High Sensitivity Measurement of Implanted as in the Presence of Ge in Ge(x)Si(1-x)/Si Layered Alloys Using Trace Element Accelerator Mass Spectrometry

PDF Version Also Available for Download.

Description

This article discusses high sensitivity measurement of implanted As in the presence of Ge in Ge(x)Si(1-x)/Si layered alloys using trace element accelerator mass spectrometry.

Physical Description

3 p.

Creation Information

Datar, Sameer A.; Wu, Liying; Guo, Baonian N.; Nigam, Mohit; Necsoiu, Daniela; Zhai, Y. J. et al. December 11, 2000.

Context

This article is part of the collection entitled: UNT Scholarly Works and was provided by UNT College of Arts and Sciences to Digital Library, a digital repository hosted by the UNT Libraries. It has been viewed 46 times . More information about this article can be viewed below.

Who

People and organizations associated with either the creation of this article or its content.

Authors

Publisher

Provided By

UNT College of Arts and Sciences

The UNT College of Arts and Sciences educates students in traditional liberal arts, performing arts, sciences, professional, and technical academic programs. In addition to its departments, the college includes academic centers, institutes, programs, and offices providing diverse courses of study.

Contact Us

What

Descriptive information to help identify this article. Follow the links below to find similar items on the Digital Library.

Degree Information

Description

This article discusses high sensitivity measurement of implanted As in the presence of Ge in Ge(x)Si(1-x)/Si layered alloys using trace element accelerator mass spectrometry.

Physical Description

3 p.

Notes

Copyright 2000 American Institute of Physics. Applied Physics Letters 77(24). http://dx.doi.org/10.1063/1.1331093

Abstract: Various devices can be realized on strained GeSi/Si substrates by doping the substrate with different impurities such as As. As is an n-type dopant in both Ge and Si. As cross contamination can also arise during germanium preamorphization implantation due to inadequate mass resolution in the implanter. Thus, it is important to be able to accurately measure low-level As concentrations in the presence of Ge. Secondary ion mass spectrometry (SIMS) is the standard technique for these types of measurements but is constrained by mass interferences from molecular ions (⁷⁴GeH, ²⁹Si³⁰Si¹⁶O). The trace element accelerator mass accelerator technique allows the breakup of interfering molecules. As is measured in a GeSi matrix with sensitivity significantly better than SIMS.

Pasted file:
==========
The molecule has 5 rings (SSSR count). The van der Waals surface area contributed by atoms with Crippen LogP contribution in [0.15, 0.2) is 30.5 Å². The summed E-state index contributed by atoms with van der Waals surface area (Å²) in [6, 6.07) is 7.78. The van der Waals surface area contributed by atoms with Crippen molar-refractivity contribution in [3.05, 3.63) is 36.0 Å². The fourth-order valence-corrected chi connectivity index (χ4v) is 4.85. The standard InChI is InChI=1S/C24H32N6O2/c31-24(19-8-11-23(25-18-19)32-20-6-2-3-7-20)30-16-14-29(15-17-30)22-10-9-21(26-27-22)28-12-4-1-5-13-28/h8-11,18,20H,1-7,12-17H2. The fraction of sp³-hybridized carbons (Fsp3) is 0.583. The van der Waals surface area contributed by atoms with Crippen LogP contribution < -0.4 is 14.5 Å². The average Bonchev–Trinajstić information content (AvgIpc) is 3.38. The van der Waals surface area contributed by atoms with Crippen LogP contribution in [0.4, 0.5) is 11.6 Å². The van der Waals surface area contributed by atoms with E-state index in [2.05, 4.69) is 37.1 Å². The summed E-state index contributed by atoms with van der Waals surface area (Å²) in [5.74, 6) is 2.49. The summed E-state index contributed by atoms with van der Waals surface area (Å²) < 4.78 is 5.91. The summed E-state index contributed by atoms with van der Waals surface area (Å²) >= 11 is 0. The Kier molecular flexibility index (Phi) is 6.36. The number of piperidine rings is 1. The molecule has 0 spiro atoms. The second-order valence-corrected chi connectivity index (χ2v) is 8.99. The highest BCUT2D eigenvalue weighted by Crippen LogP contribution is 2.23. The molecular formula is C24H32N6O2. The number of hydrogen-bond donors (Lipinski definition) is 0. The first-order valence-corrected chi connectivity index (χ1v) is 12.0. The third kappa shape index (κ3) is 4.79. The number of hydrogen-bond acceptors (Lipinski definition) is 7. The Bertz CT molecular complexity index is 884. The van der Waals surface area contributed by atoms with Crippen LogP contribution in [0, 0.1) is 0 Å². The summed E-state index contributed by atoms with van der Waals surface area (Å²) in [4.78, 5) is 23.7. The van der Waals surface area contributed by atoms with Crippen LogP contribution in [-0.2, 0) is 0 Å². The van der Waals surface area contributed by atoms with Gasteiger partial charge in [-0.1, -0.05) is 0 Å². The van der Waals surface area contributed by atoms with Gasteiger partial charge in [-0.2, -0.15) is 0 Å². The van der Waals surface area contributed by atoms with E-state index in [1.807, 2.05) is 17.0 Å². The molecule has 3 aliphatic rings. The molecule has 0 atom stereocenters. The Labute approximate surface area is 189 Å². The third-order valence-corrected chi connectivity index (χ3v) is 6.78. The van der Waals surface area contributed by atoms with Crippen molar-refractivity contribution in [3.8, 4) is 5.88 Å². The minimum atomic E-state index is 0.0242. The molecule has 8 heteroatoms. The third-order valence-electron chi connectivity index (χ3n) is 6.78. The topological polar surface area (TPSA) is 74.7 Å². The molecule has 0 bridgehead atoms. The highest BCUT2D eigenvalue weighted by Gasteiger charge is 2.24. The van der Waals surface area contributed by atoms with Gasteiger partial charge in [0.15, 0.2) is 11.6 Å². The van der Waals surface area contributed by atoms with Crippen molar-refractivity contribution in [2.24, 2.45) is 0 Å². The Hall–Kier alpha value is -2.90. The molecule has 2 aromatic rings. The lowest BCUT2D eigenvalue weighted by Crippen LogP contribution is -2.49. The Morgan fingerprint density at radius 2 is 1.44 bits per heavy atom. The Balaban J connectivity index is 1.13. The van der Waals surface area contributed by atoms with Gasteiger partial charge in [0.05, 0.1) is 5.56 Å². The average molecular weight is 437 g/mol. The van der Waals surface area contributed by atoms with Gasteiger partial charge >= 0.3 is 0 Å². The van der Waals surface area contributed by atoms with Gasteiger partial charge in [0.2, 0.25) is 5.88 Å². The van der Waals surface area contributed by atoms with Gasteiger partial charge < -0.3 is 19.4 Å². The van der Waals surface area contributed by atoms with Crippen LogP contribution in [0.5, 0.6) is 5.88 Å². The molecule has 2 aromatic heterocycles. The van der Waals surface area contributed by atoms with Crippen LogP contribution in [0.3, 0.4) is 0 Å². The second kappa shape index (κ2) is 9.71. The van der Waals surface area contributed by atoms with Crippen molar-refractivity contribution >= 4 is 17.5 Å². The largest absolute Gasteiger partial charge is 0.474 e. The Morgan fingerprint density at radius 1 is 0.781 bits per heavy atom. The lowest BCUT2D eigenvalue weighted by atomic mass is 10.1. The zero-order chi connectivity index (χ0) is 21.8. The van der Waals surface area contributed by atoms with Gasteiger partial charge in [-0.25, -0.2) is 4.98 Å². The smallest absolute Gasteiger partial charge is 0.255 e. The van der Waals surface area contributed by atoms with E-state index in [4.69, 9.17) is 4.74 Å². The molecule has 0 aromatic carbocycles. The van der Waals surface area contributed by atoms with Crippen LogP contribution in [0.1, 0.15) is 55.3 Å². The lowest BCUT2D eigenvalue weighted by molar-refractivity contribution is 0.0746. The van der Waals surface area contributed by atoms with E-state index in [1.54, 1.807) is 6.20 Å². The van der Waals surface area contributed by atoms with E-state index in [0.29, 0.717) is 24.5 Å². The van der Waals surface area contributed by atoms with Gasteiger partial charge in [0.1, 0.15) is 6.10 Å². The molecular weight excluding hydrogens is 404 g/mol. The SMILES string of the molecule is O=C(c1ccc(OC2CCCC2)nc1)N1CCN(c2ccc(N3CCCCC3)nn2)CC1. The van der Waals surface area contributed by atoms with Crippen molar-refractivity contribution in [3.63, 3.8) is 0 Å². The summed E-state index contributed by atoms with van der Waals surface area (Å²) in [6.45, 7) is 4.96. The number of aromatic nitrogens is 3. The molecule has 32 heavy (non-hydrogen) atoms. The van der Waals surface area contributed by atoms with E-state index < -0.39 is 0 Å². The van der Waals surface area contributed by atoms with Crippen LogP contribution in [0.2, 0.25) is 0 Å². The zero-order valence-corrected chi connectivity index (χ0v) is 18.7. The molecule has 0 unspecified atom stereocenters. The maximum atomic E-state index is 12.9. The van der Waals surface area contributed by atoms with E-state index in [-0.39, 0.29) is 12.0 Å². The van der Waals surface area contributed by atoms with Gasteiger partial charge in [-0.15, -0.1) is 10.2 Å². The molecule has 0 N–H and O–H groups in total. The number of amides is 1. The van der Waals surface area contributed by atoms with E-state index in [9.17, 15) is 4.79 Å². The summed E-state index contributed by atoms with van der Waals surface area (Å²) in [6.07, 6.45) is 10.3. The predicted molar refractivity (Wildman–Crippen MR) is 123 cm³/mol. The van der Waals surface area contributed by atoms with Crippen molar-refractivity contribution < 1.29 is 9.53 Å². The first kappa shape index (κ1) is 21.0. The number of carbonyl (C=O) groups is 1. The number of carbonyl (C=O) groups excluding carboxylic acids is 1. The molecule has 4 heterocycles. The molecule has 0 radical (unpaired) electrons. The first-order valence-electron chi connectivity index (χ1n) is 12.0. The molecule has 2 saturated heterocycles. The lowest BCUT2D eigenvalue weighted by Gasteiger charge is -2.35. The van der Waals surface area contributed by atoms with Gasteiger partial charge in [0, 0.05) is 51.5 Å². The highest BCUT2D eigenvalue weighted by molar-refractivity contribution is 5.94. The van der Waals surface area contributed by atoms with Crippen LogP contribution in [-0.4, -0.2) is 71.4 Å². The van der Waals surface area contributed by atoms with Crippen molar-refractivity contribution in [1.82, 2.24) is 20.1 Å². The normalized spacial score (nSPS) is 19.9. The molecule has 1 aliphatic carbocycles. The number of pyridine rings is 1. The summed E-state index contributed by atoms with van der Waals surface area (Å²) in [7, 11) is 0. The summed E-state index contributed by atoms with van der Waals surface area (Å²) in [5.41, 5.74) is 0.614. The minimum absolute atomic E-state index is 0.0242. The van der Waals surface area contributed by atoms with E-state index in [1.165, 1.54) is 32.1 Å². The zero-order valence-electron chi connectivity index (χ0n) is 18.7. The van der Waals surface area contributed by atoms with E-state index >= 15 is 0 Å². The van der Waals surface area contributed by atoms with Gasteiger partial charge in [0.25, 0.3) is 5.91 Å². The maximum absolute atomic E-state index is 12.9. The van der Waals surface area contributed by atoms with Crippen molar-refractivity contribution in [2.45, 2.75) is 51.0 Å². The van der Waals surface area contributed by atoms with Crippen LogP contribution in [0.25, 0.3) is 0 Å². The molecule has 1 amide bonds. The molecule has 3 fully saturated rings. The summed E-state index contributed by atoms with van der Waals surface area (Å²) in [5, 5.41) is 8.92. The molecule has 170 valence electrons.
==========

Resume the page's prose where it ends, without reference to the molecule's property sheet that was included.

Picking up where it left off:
Source

  • Applied Physics Letters, 2000, College Park: American Institute of Physics, pp. 3974-3976

Language

Item Type

Identifier

Unique identifying numbers for this article in the Digital Library or other systems.

Publication Information

  • Publication Title: Applied Physics Letters
  • Volume: 77
  • Issue: 24
  • Page Start: 3974
  • Page End: 3976
  • Peer Reviewed: Yes

Collections

This article is part of the following collection of related materials.

UNT Scholarly Works

Materials from the UNT community's research, creative, and scholarly activities and UNT's Open Access Repository. Access to some items in this collection may be restricted.

What responsibilities do I have when using this article?

When

Dates and time periods associated with this article.

Creation Date

  • December 11, 2000

Added to The UNT Digital Library

  • Feb. 28, 2013, 7:56 p.m.

Description Last Updated

  • May 6, 2016, 6:19 p.m.

Usage Statistics

When was this article last used?

Yesterday: 0
Past 30 days: 0
Total Uses: 46

Interact With This Article

Here are some suggestions for what to do next.

Start Reading

PDF Version Also Available for Download.

Citations, Rights, Re-Use

Datar, Sameer A.; Wu, Liying; Guo, Baonian N.; Nigam, Mohit; Necsoiu, Daniela; Zhai, Y. J. et al. High Sensitivity Measurement of Implanted as in the Presence of Ge in Ge(x)Si(1-x)/Si Layered Alloys Using Trace Element Accelerator Mass Spectrometry, article, December 11, 2000; [College Park, Maryland]. (digital.library.unt.edu/ark:/67531/metadc146576/: accessed October 21, 2017), University of North Texas Libraries, Digital Library, digital.library.unt.edu; crediting UNT College of Arts and Sciences.